Women who have had bariatric surgery have higher risks for early delivery during pregnancy and having babies who were small for their gestational age, according to a new study published in BMJ. Bariatric surgery is currently the most effective weight loss method because it provides both substantial and sustaining results. This type of surgery has become increasingly important to overweight women who want to become pregnant, as obesity can pose problems during pregnancy and after delivery.

Researchers looked at the Swedish medical birth register, which includes information on 98 percent of the babies born in that country since 1973. For this study, scientists restricted their search to 1,742,702 babies born between 1992 and 2009 after excluding children from multiple births as these babies tend to have different gestation and fetal development rates than babies from single births. Of these babies, 2562 were born to mothers who had undergone bariatric surgery. The mothers had undergone various bariatric surgical procedures including gastric bypass, vertical banded gastroplasty, and gastric banding.

The study showed the annual number of births to women who had bariatric surgery increased between 1992 and 2009. The popularity of this weight loss procedure has grown dramatically in Sweden, the United States, and in many other countries. Bariatric surgery is especially popular among women of childbearing age.

Obesity can cause a variety of complications during pregnancy, including preterm births, excessive birth weight, and stillbirth. Other complications include high blood pressure and gestational diabetes, a condition marked by high blood sugar levels during pregnancy. Many women have the procedure in hopes of becoming pregnant and reducing the risk of complications during pregnancy.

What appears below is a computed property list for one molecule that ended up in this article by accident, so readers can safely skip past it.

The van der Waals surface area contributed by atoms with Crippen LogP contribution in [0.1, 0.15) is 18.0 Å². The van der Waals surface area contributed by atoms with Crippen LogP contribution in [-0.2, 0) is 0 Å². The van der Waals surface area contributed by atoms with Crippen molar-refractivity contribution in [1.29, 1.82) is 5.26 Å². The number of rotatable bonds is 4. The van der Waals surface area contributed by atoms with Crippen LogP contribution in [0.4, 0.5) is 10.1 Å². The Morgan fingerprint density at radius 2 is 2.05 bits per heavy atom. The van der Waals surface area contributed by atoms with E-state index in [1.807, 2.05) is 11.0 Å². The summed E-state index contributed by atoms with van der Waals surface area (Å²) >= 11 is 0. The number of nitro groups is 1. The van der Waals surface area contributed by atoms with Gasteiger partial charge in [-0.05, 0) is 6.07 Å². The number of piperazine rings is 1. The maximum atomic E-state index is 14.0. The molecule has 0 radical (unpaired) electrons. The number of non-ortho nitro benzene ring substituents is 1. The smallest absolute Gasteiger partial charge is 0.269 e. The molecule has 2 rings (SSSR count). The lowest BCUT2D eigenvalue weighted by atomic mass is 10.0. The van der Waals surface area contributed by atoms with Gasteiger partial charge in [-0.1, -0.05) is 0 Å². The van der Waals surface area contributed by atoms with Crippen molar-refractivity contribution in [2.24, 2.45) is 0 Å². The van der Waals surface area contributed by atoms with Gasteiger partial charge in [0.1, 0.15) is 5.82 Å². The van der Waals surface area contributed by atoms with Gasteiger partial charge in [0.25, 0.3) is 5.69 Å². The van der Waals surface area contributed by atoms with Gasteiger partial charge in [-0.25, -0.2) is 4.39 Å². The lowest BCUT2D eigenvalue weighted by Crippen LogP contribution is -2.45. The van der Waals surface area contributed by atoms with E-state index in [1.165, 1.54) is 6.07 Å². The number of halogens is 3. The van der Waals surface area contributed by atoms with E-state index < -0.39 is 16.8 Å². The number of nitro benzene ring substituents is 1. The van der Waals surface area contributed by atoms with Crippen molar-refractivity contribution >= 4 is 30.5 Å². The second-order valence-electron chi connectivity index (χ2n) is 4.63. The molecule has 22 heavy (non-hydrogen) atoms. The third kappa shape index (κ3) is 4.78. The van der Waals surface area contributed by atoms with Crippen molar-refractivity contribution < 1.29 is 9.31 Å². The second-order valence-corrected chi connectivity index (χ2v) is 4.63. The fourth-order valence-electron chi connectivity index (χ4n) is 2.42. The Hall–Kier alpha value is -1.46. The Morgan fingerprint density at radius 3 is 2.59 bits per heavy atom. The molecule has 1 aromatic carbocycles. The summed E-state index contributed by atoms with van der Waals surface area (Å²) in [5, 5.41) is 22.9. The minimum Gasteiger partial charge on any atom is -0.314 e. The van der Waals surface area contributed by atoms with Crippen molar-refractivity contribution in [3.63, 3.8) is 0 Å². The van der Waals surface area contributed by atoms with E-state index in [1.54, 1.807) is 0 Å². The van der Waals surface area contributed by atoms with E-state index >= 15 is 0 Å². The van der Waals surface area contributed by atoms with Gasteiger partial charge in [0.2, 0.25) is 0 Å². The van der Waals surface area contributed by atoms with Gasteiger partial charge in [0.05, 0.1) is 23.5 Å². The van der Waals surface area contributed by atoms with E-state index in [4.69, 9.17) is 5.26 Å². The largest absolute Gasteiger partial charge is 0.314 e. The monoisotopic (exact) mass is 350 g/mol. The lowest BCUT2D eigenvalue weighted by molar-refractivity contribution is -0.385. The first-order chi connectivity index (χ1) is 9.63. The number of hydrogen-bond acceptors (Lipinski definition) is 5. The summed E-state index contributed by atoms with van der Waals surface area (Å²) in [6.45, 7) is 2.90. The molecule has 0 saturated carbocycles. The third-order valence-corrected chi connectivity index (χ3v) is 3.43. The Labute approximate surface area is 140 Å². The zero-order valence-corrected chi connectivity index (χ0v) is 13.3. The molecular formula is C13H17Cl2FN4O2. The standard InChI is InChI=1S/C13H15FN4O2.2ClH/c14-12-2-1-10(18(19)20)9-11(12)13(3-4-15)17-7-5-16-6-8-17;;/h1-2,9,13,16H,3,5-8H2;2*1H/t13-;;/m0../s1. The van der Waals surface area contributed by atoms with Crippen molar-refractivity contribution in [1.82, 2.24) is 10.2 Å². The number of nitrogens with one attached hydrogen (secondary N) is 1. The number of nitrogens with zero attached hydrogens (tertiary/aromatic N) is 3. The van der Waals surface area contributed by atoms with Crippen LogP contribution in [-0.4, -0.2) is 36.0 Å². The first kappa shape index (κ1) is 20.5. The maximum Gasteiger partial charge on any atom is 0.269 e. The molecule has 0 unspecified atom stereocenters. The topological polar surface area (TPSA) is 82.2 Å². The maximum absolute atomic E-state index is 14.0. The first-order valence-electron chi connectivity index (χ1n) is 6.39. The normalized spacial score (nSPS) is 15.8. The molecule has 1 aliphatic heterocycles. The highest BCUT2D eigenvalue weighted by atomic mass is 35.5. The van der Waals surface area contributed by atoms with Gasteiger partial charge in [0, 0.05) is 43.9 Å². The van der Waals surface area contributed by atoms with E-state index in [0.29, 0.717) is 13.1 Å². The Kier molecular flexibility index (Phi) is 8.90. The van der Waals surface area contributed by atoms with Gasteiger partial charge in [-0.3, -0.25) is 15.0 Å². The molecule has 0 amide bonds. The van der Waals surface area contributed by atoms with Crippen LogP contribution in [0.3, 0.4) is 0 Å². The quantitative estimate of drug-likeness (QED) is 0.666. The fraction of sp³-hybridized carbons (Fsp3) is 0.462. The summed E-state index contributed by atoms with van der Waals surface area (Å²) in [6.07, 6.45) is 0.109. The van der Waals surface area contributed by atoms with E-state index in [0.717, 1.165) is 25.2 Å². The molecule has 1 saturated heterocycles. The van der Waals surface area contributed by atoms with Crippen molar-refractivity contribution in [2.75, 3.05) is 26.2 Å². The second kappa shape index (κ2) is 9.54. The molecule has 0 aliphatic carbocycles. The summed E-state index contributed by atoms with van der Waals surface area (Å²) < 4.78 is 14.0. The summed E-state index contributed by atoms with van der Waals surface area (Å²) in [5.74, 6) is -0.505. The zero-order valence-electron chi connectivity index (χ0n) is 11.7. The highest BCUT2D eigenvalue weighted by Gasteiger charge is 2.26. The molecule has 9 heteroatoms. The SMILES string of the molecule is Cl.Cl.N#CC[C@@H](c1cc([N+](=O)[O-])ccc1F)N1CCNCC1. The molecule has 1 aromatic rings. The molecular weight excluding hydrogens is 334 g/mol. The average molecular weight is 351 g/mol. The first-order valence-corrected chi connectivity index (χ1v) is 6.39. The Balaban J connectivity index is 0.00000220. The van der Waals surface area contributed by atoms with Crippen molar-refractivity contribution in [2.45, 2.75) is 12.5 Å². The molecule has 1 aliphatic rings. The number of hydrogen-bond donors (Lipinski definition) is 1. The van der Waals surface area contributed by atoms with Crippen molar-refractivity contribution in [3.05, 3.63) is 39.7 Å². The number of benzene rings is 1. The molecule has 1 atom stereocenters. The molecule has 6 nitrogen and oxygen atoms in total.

The researchers observed preterm births in 9.7 percent of the women who had undergone bariatric surgery but only 6.1 percent in women who did not have the surgery. Furthermore, the women who had this weight loss procedure had a higher risk for having a moderately to severely premature delivery. Fortunately, there was not an increased risk for infant mortality associated with bariatric surgery.

Obstetricians should consider women who have had bariatric surgery at greater risk for preterm births and low birth weight babies.

Source: Perinatal outcomes after bariatric surgery: nationwide population based matched cohort study. BMJ 2013;347:f6460. Web. Retrieved 25 Nov 2013.